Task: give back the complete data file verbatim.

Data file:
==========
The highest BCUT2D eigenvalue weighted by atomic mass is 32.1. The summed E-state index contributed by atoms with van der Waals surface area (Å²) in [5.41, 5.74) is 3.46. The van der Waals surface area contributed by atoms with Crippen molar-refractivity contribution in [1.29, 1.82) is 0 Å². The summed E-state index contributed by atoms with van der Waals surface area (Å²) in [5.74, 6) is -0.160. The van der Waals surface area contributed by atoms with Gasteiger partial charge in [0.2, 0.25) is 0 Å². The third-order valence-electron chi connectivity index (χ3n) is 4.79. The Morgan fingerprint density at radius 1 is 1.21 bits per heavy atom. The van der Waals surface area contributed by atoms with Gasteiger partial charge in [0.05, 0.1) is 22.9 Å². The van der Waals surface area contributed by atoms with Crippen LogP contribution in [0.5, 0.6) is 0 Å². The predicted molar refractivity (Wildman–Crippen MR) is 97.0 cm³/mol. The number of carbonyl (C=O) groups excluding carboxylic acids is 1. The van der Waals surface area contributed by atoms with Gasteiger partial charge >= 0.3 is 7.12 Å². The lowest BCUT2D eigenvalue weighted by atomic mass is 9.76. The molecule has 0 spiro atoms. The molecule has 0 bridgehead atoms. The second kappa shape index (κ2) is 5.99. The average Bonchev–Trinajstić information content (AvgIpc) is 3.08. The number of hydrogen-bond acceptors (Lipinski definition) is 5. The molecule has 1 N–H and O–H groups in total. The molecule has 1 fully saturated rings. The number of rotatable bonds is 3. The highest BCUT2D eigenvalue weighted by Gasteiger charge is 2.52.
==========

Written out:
The highest BCUT2D eigenvalue weighted by atomic mass is 32.1. The summed E-state index contributed by atoms with van der Waals surface area (Å²) in [5.41, 5.74) is 3.46. The van der Waals surface area contributed by atoms with Crippen molar-refractivity contribution in [1.29, 1.82) is 0 Å². The summed E-state index contributed by atoms with van der Waals surface area (Å²) in [5.74, 6) is -0.160. The van der Waals surface area contributed by atoms with Gasteiger partial charge in [0.2, 0.25) is 0 Å². The third-order valence-electron chi connectivity index (χ3n) is 4.79. The Morgan fingerprint density at radius 1 is 1.21 bits per heavy atom. The van der Waals surface area contributed by atoms with Gasteiger partial charge in [0.05, 0.1) is 22.9 Å². The van der Waals surface area contributed by atoms with Crippen LogP contribution in [0.5, 0.6) is 0 Å². The predicted molar refractivity (Wildman–Crippen MR) is 97.0 cm³/mol. The number of carbonyl (C=O) groups excluding carboxylic acids is 1. The van der Waals surface area contributed by atoms with Gasteiger partial charge >= 0.3 is 7.12 Å². The lowest BCUT2D eigenvalue weighted by atomic mass is 9.76. The molecule has 0 spiro atoms. The molecule has 0 bridgehead atoms. The second kappa shape index (κ2) is 5.99. The average Bonchev–Trinajstić information content (AvgIpc) is 3.08. The number of hydrogen-bond acceptors (Lipinski definition) is 5. The molecule has 1 N–H and O–H groups in total. The molecule has 1 fully saturated rings. The number of rotatable bonds is 3. The highest BCUT2D eigenvalue weighted by Gasteiger charge is 2.52.